While the Catholic Church has been absorbed with saints and souls this time of year, much of the Protestant world has been observing Reformation Sunday, a commemoration of Martin Luther posting the 95 Theses.
Setting aside the merits of his claims, it is interesting to look at how well his teachings have done in the half-millennium since they were promulgated.
In Germany, Christianity is a spent force, and those few identifying it do so with practices that Luther himself would abhor - female clergy, legalized sodomy, and a general repudiation of the old teachings. Interestingly enough, this love of sin and vice afflicts Protestant and Catholic alike. Must be something in the water.
But elsewhere, we see the same symptoms. I believe many of the old 'state churches' have been disestablished, but even if they haven't, are any of them following their original theology, or have they embraced modernity? I think almost all of them lie on the most liberal end of the religious spectrum.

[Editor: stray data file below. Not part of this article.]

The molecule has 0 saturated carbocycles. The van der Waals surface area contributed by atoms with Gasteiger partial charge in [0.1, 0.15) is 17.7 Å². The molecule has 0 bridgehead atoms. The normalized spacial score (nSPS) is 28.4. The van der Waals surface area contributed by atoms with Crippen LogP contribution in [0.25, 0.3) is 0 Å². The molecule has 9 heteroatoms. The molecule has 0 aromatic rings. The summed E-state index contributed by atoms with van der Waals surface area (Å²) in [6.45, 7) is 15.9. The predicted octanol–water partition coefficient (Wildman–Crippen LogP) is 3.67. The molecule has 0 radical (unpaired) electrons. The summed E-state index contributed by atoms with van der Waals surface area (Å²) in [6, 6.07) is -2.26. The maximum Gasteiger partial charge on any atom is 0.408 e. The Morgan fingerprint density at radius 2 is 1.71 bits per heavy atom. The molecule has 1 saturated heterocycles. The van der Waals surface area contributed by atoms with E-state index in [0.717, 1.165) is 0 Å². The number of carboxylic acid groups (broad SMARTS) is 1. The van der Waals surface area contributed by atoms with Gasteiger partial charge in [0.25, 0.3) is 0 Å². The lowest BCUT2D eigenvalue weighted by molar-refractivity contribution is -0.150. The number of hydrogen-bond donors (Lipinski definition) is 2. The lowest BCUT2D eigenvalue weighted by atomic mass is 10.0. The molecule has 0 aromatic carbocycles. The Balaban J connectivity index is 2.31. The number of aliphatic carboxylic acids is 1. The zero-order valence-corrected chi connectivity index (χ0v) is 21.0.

Mainline Protestantism in the United States has likewise collapsed into meaningless tropes, rainbow flags and an inability to define sin outside of "hate," which of course is the worst thing ever. Female clergy can cheat on their husbands, divorce them, have open relationships and remain in good standing as they explore their "inner goddess."
The Church of England, with its separate roots, held together much better, but it has also splintered, first as the Methodists broke away, and now as the Anglican Communion has been torn asunder.
If one believes that the fruits of one's actions indicate their conformance to the will of God, then Luther's reform has failed. The lands where it first took root are desolate, and the crop from its transplanted seeds is rancid and twisted. Only a fraction of the harvest is wholesome.
Christianity has faded throughout Europe, and it has all but collapsed in Ireland, but elsewhere its seeds continue to flower. There are more Catholics at Mass than Anglicans in England, and Scandinavia now boasts a small but growing Catholic community.
Maybe the branches of the Sixteenth Century German Church were already rotten, which is why they fell away so quickly. There does not seem to have been the same level of clerical resistance in northern Europe as there was in Tudor England.